With a joint appointment at Harvard in Scandinavian and in Folklore and Mythology, my research and teaching naturally address a wide variety of genres and periods of Nordic culture and literature, and issues in folklore, centering on popular traditions, mythology, and legends in the late medieval and early modern periods, but I have also written on such diverse topics as Scandinavian drama and women's autobiographical literature in the 17th century (Job in Female Garb: Studies on the Autobiography of Agneta Horn ). I am the author of Heroic Sagas and Ballads (1991), a study of the medieval Icelandic mythical-heroic sagas and their heritage in more recent Scandinavian ballads and other oral traditions, and of the medieval section of A History of Swedish Literature (1996), work for which I was awarded The Dag Strömbäck Prize from The Royal Gustav Adolf Academy, and was a co-editor of the 2nd edition of A.B. Lord's The Singer of Tales (2000). My recent research, including as a Fellow of the Radcliffe Institute for Advanced Study and a visitor at the University of Aarhus, resulted in a book-length study of witchcraft and magic throughout medieval Scandinavia, Witchcraft and Magic in the Nordic Middle Ages (2011) for which I was named a Walter Channing Cabot Fellow. In 2013, I was a Fellow of the Swedish Collegium for Advanced Study in Uppsala, extending this earlier research with a project on medieval and early modern Nordic charm magic. In recent years, my research has also increasingly focused on memory studies and representations of the past (e.g., Minni and Muninn. Memory in Medieval Nordic Culture , edited with Pernille Hermann and Agnes S. Arnórsdóttir, and Handbook of Pre-Modern Nordic Memory Studies: Interdisciplinary Approaches , edited with Jürg Glauser and Pernille Hermann). I was deeply honored to be awarded an honorary doctorate by Aarhus University in 2015, and, most recently, the 2019 Jarl Gallén Prize.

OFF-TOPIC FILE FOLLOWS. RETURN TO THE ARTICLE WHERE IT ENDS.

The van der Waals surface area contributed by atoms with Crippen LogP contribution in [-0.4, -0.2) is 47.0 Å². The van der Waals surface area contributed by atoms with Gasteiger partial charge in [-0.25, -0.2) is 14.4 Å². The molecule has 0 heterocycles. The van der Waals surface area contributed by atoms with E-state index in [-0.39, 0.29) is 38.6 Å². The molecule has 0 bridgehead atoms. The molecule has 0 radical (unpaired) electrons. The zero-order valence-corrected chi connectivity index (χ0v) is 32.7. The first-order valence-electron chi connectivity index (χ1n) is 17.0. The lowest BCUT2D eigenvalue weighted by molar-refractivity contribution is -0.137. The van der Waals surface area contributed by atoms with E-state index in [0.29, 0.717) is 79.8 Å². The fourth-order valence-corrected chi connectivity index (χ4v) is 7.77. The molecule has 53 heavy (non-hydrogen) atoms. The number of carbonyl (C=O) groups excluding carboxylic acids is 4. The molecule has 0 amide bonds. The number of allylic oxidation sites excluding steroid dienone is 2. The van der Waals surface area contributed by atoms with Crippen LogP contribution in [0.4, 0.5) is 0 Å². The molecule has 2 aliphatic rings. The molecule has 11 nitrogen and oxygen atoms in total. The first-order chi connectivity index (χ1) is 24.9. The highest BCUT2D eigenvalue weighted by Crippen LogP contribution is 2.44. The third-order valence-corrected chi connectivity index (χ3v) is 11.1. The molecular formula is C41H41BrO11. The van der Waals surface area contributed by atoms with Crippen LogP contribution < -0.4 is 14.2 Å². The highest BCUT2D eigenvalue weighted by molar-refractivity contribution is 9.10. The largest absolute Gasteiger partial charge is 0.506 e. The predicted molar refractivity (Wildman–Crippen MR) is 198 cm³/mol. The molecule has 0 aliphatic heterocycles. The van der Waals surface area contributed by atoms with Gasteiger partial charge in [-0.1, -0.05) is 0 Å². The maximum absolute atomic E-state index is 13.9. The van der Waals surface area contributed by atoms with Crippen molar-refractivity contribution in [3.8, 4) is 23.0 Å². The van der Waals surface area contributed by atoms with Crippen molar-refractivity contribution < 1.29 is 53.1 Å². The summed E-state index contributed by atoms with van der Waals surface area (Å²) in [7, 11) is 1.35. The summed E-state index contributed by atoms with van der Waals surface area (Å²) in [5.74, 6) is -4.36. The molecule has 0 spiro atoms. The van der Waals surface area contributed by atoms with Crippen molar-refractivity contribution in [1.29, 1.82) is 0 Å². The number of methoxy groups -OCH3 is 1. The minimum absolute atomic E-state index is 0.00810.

As an undergraduate, I attended the University of California, Berkeley (A.B. in Anthropology and Scandinavian Languages and Literatures), as well as the University of Lund, Sweden, and later the University of Minnesota (Ph.D., in Scandinavian Languages and Literatures). In addition to being part of Harvard’s Scandinavian Program, and an active member (and current chairman) of The Committee on Degrees in Folklore and Mythology, I am also Curator of the Milman Parry Collection of Oral Literature and serve on the Committee on Medieval Studies and the Standing Committee on Archaeology. Since coming to Harvard in 1980, I have been very involved in student life, and am the former Master of Eliot House (1991-2000). Together with colleagues from the University of Aarhus and Moesgaard Museum, Denmark, I annually teach in and direct Harvard’s Viking Studies Program in Scandinavia, featured in USA Today as one of the nation’s most unique study abroad programs.